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Injection Site: Making the Vaccine Visible (2021- )

21-panel installation of Injection Site at the artist's studio, Las Vegas, Nevada

Jilda, Nine Days Post-Injection, from the series Injection Site: Making the Vaccine Visible (2021- )

Sheyenne, Three Days Post-Injection, from the series Injection Site: Making the Vaccine Visible (2021- )

Chip, 5 Hours Post-Injection, from the series Injection Site: Making the Vaccine Visible (2021- )

Graham, Two Days Post Injection from the series Injection Site: Making the Vaccine Visible (2021- )

Isabella, One Day Post-Injection, from the series Injection Site: Making the Vaccine Visible (2021- )

Daryl, Two Days Post-Injection, from the series Injection Site: Making the Vaccine Visible (2021- )

Ahmad, One Day Post-Injection, from the series Injection Site: Making the Vaccine Visible (2021- )

Markie, 4 Hours Post-Injection, from the series Injection Site: Making the Vaccine Visible (2021- )

Cameron, One Day Post-Injection, from the series Injection Site: Making the Vaccine Visible (2021- )

Krista, 4 Hours Post Injection, from the series Injection Site: Making the Vaccine Visible (2021- )

Marvin, Three Days Post-Injection, from the series Injection Site: Making the Vaccine Visible (2021- )

Candace, Two Days Post-Injection, from the series Injection Site: Making the Vaccine Visible (2021- )

Alice, Nine Days Post Injection, from the series Injection Site: Making the Vaccine Visible (2021- )

Evander, Fourteen Days Post-Injection, from the series Injection Site: Making the Vaccine Visible (2021- )

Destiny, Nineteen Days Post-Injection, from the series Injection Site: Making the Vaccine Visible (2021- )

Joanne, 1 Hour Post-Injection, from the series Injection Site: Making the Vaccine Visible (2021- )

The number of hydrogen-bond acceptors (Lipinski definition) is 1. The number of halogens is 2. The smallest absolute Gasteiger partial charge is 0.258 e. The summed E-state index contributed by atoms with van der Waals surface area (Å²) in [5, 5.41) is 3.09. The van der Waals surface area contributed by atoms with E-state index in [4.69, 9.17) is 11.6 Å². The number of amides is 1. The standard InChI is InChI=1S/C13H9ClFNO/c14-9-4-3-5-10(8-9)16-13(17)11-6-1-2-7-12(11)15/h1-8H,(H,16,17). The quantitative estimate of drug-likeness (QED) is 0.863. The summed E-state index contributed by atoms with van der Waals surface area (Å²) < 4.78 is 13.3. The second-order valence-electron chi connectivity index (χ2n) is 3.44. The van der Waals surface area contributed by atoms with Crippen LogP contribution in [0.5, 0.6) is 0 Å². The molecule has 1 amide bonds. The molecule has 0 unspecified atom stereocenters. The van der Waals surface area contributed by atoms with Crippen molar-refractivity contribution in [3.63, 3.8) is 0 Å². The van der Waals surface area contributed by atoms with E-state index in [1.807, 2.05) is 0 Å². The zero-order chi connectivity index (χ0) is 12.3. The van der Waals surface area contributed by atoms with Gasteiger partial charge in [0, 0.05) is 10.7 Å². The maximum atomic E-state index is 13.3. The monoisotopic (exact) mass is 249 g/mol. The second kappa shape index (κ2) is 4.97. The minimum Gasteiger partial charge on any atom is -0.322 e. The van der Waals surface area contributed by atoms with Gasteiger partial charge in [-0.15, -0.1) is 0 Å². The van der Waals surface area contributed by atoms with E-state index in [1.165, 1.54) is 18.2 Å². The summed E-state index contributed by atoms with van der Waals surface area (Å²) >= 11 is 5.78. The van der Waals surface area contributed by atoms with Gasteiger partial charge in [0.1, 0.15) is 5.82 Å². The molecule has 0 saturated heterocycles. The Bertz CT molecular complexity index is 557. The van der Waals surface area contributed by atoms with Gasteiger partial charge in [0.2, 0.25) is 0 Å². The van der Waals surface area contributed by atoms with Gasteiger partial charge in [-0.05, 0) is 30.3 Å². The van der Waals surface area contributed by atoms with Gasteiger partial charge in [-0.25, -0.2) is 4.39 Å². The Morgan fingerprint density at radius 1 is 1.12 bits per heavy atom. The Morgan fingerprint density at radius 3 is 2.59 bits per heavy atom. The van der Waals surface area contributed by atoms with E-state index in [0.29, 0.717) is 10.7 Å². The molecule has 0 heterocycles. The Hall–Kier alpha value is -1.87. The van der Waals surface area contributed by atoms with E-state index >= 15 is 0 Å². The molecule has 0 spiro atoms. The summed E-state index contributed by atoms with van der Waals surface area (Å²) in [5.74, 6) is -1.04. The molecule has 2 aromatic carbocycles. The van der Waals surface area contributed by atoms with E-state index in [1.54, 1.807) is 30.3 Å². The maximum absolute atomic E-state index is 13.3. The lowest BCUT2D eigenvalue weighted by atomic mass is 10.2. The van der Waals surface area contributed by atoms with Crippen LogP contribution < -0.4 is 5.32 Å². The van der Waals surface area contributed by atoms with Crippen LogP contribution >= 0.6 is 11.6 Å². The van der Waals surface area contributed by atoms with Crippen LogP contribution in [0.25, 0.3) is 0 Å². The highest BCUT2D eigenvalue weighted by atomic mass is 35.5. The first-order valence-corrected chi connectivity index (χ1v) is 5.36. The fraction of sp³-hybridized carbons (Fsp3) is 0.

Charles, Eleven Days Post-Injection, from the series Injection Site: Making the Vaccine Visible (2021- )

Chet, Twenty-Nine Days Post-Injection, from the series Injection Site: Making the Vaccine Visible (2021- )

Phyllis, Three Days Post Injection from the series Injection Site: Making the Vaccine Visible (2021- )

David, 11 Hours Post Injection from the series Injection Site: Making the Vaccine Visible (2021- )

Joe, Seventeen Days Post-Injection, from the series Injection Site: Making the Vaccine Visible (2021- )

James, Six Days Post-Injection, from the series Injection Site: Making the Vaccine Visible (2021- )

Jackson, Three Days Post Injection from the series Injection Site: Making the Vaccine Visible (2021- )

Rabbi, Thirteen Days Post-Injection, from the series Injection Site: Making the Vaccine Visible (2021- )

Jaymi, Eleven Days Post-Injection, from the series Injection Site: Making the Vaccine Visible (2021- )

Briney, Three Days Post-Injection, from the series Injection Site: Making the Vaccine Visible (2021- )

Tom, 4 Hours Post-Injection, from the series Injection Site: Making the Vaccine Visible (2021- )

Monika, Six Days Post Injection from the series Injection Site: Making the Vaccine Visible (2021- )

Jorge, Seven Hours Post-Injection, from the series Injection Site: Making the Vaccine Visible (2021- )